Richt's Finds His Inner Dooley

I feel like I've heard all of this before somewhere.

Mark Richt, I am afraid, is becoming Vince Dooley – at least when asked about Jadeveon Clowney.

The old Georgia coach and former athletic director used to build up his opponent non-stop in the press the week of a game. He wasn't sure if Georgia "could handle" the opposing team.

Dooley was so good at reverse psychology that he even played that game on his own team. Like the time he didn't bother to start Herschel Walker in his first game as a freshman at Georgia. Yeah, that Herschel Walker – "Oh you Herschel Walker" Herschel Walker.

That guy.

Cue Richt and his elevation of Jadeveon Clowney to all-world status two years into college.

"I would say that Clowney is the best football player in the world, though. Seriously, I think he might be the very best player who exists today at any level," Richt told assembled reporters in Gwinnett County Monday night.

My eyes are rolling.

Clowney is the best player in college football – that we all know. I think he will be a NFL Hall of Famer sometime down the road. But the "very best player who exists today at any level"? Come on Mark.

I see what Mark Richt is doing, and Steve Spurrier probably can, too. But does Clowney? That's a good question.

Clowney is good, but he's not yet Adrian Peterson. Clowney is good, but he's not yet Calvin Johnson. Clowney is good, but he's not yet Tom Brady… you get the point.

But Richt's point is probably two-fold: to make sure that his team knows just how good Clowney is – to reinforce how much trouble he will be in September; and to make Clowney think that he's so good that he doesn't have to do anything to beat Georgia. In other words – no need to work Jadeveon… you already got us beat.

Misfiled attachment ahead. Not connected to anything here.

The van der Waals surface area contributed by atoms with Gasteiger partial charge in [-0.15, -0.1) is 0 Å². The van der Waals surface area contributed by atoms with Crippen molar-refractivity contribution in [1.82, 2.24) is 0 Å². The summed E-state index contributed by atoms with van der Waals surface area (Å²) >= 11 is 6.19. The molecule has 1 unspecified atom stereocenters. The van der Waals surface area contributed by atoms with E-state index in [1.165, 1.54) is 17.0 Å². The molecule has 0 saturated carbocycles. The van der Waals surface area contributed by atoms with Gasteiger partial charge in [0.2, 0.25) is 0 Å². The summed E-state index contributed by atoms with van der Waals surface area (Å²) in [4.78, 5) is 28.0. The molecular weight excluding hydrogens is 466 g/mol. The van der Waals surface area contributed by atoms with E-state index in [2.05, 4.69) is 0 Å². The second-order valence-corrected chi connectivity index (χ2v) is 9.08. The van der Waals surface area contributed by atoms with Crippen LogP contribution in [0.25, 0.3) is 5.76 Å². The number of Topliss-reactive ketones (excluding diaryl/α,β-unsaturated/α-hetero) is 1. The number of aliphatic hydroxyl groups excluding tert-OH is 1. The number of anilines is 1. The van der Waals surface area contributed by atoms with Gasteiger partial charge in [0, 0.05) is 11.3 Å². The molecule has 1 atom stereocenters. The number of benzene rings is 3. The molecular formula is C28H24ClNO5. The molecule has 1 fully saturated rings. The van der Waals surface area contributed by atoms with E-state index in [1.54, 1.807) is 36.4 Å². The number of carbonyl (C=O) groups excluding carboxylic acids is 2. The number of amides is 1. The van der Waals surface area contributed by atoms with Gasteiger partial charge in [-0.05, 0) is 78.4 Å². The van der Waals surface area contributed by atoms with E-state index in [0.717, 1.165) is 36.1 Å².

This is Mark Richt pulling a Vince Dooley. It's an old coaches' trick that works on occasion on the other guy, but often works better on your team. Dooley was very good at these types of things. Older fans remember how Dooley would pump up the other side – and occasionally do what Richt did in singling out one player on the other team to give high praise.

Richt has done this before, too, but he's not as good at it as some other coaches have been.

Many younger fans probably don't remember what pulling a Vince Dooley is really like. Perhaps some will remember Lou Holtz's antics at South Carolina. The old timer seemed to be the master the elevation of his opponent the week (note: that was Holtz before he started shamelessly picking South Carolina to win every game it plays and before he embarrassingly picked Notre Dame to beat Alabama in January; that was Holtz before he lost credibility).

The point?

I'm not really sure. Talk is talk – it works when you are talking… not when you are playing. Richt is saying this sort of stuff a month before Georgia even takes the field against Clowney and company.

Richt has certainly gotten the national media's attention with his comments, but has he gotten his offensive line's? One thing is clear - with more than a month to go before the South Carolina game he's laid his marker down to his offensive line: This guy is as good as you will see all year... what are you going to do about it?


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